I’ve been avoiding one figure this whole review: price. The CLS 450 starts at $70,195 and the CLS 450 4Matic at $72,695, and things escalate quickly after that. I mentioned a few of the option packages on my test vehicle, but that was only the tip of the iceberg: It also added a Burmester 3D sound system ($4,550), Premium Package ($1,500, Warmth and Comfort Package ($1,050), Macchiato Beige and Magma Grey Nappa leather ($1,370), and the list goes on and on. In all, 22 features/packages were added to the CLS 450 I tested, totaling $22,895 just for options. Add that to the base price, and it came to $95,590
Does the CLS 450 live up to that price tag? I’d argue yes; sitting in it, surrounded by all that fine cowhide, technology and even your choice of fresh scents from the climate system, it absolutely feels the part of a nearly $100,000 sedan. But what can’t be ignored is that the competition offers a lot more fun at that same price: BMW has the 650 Gran Coupe and its bananas twin-turbocharged 4.4-liter V-8 starting at $94,095, and the Panamera 4S, with its superior handling and gaudy horsepower figures, starts at $105,250. Those cars can also be optioned into the stratosphere, but at that same roughly $100,000 price, they offer explosive performance that the CLS 450 simply can’t match.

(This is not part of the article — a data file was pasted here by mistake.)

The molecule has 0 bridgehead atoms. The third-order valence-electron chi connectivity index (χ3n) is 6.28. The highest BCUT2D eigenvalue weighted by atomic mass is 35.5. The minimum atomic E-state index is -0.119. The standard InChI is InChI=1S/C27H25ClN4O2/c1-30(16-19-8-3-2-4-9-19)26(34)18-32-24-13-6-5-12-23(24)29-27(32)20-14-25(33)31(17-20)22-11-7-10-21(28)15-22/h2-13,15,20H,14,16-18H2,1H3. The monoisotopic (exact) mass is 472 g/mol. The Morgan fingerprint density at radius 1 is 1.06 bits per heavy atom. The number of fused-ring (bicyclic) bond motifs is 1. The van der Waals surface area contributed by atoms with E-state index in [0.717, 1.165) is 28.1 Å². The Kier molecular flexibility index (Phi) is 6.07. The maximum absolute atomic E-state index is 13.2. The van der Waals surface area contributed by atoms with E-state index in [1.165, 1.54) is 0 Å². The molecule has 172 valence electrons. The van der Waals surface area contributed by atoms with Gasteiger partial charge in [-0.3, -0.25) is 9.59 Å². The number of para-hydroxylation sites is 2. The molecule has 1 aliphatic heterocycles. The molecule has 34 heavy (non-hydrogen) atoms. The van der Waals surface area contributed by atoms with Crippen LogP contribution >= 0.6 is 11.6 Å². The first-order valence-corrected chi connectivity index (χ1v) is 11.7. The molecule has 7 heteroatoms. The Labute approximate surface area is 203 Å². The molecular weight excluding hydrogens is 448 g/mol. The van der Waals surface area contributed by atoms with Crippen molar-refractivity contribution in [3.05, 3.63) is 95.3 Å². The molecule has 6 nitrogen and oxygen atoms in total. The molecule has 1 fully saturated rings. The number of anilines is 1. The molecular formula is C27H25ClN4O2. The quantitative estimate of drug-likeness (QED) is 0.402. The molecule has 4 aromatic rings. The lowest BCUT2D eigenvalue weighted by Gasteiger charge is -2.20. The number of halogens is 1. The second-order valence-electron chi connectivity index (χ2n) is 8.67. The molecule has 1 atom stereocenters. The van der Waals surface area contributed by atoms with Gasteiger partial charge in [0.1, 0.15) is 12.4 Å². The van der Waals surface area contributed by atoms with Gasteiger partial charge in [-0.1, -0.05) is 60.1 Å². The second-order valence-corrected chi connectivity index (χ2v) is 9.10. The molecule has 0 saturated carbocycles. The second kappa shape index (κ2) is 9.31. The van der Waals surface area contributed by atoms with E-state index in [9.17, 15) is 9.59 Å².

If your chief aim, though, is to find the car that’s best to sit in and drive in everyday situations, the CLS 450 delivers.